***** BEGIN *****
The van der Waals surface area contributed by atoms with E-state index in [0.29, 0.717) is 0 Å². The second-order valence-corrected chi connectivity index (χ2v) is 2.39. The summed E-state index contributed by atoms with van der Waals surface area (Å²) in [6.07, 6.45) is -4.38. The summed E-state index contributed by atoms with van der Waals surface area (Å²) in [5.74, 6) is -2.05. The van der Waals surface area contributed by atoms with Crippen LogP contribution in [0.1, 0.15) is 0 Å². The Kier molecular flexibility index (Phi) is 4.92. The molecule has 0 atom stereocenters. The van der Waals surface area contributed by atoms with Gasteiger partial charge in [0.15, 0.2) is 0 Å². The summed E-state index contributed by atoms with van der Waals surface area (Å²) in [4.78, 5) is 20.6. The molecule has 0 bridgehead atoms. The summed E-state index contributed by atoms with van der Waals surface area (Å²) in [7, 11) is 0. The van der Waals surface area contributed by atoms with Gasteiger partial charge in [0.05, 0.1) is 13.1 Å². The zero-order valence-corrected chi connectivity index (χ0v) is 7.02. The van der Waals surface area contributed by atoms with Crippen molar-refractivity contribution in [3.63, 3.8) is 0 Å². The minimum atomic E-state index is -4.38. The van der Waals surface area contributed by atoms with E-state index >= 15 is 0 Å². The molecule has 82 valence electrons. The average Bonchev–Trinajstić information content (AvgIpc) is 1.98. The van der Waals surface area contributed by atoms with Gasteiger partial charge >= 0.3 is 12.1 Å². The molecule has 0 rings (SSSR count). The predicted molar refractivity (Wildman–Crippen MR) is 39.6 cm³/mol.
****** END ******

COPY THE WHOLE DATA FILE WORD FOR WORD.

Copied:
The van der Waals surface area contributed by atoms with E-state index in [0.29, 0.717) is 0 Å². The second-order valence-corrected chi connectivity index (χ2v) is 2.39. The summed E-state index contributed by atoms with van der Waals surface area (Å²) in [6.07, 6.45) is -4.38. The summed E-state index contributed by atoms with van der Waals surface area (Å²) in [5.74, 6) is -2.05. The van der Waals surface area contributed by atoms with Crippen LogP contribution in [0.1, 0.15) is 0 Å². The Kier molecular flexibility index (Phi) is 4.92. The molecule has 0 atom stereocenters. The van der Waals surface area contributed by atoms with Gasteiger partial charge in [0.15, 0.2) is 0 Å². The summed E-state index contributed by atoms with van der Waals surface area (Å²) in [4.78, 5) is 20.6. The molecule has 0 bridgehead atoms. The summed E-state index contributed by atoms with van der Waals surface area (Å²) in [7, 11) is 0. The van der Waals surface area contributed by atoms with Gasteiger partial charge in [0.05, 0.1) is 13.1 Å². The zero-order valence-corrected chi connectivity index (χ0v) is 7.02. The van der Waals surface area contributed by atoms with Crippen molar-refractivity contribution in [3.63, 3.8) is 0 Å². The minimum atomic E-state index is -4.38. The van der Waals surface area contributed by atoms with E-state index >= 15 is 0 Å². The molecule has 82 valence electrons. The average Bonchev–Trinajstić information content (AvgIpc) is 1.98. The van der Waals surface area contributed by atoms with Gasteiger partial charge >= 0.3 is 12.1 Å². The molecule has 0 rings (SSSR count). The predicted molar refractivity (Wildman–Crippen MR) is 39.6 cm³/mol.